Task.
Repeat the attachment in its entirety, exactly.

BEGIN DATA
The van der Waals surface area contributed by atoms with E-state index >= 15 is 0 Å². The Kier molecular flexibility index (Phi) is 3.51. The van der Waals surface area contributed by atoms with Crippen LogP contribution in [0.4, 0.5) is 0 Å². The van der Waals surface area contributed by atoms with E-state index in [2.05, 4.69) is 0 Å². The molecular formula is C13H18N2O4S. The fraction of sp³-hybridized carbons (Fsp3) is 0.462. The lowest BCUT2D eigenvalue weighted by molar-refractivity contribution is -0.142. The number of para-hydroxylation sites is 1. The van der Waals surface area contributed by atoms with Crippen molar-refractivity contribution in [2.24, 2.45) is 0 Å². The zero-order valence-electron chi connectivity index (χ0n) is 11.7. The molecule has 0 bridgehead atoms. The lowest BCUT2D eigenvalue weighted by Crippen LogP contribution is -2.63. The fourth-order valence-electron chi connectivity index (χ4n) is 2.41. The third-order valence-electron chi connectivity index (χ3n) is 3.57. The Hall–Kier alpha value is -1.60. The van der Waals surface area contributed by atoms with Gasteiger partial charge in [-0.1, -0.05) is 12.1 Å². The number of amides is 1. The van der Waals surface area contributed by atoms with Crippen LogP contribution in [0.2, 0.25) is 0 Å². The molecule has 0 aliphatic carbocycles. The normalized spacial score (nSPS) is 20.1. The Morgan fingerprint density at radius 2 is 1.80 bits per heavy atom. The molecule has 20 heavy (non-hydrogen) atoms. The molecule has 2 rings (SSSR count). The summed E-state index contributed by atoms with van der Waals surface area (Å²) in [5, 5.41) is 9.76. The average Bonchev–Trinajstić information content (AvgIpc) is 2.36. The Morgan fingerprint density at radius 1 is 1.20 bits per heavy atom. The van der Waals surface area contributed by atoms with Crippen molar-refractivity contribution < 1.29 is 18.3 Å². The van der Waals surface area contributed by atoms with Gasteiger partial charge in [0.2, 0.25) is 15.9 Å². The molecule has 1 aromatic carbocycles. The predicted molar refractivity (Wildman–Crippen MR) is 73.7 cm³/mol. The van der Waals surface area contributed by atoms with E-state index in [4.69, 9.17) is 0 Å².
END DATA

The van der Waals surface area contributed by atoms with E-state index >= 15 is 0 Å². The Kier molecular flexibility index (Phi) is 3.51. The van der Waals surface area contributed by atoms with Crippen LogP contribution in [0.4, 0.5) is 0 Å². The van der Waals surface area contributed by atoms with E-state index in [2.05, 4.69) is 0 Å². The molecular formula is C13H18N2O4S. The fraction of sp³-hybridized carbons (Fsp3) is 0.462. The lowest BCUT2D eigenvalue weighted by molar-refractivity contribution is -0.142. The number of para-hydroxylation sites is 1. The van der Waals surface area contributed by atoms with Crippen molar-refractivity contribution in [2.24, 2.45) is 0 Å². The zero-order valence-electron chi connectivity index (χ0n) is 11.7. The molecule has 0 bridgehead atoms. The lowest BCUT2D eigenvalue weighted by Crippen LogP contribution is -2.63. The fourth-order valence-electron chi connectivity index (χ4n) is 2.41. The third-order valence-electron chi connectivity index (χ3n) is 3.57. The Hall–Kier alpha value is -1.60. The van der Waals surface area contributed by atoms with Gasteiger partial charge in [-0.1, -0.05) is 12.1 Å². The number of amides is 1. The van der Waals surface area contributed by atoms with Crippen LogP contribution in [0.2, 0.25) is 0 Å². The molecule has 0 aliphatic carbocycles. The normalized spacial score (nSPS) is 20.1. The Morgan fingerprint density at radius 2 is 1.80 bits per heavy atom. The molecule has 20 heavy (non-hydrogen) atoms. The molecule has 2 rings (SSSR count). The summed E-state index contributed by atoms with van der Waals surface area (Å²) in [5, 5.41) is 9.76. The average Bonchev–Trinajstić information content (AvgIpc) is 2.36. The Morgan fingerprint density at radius 1 is 1.20 bits per heavy atom. The van der Waals surface area contributed by atoms with Crippen molar-refractivity contribution < 1.29 is 18.3 Å². The van der Waals surface area contributed by atoms with Gasteiger partial charge in [0.2, 0.25) is 15.9 Å². The molecule has 1 aromatic carbocycles. The predicted molar refractivity (Wildman–Crippen MR) is 73.7 cm³/mol. The van der Waals surface area contributed by atoms with E-state index in [4.69, 9.17) is 0 Å².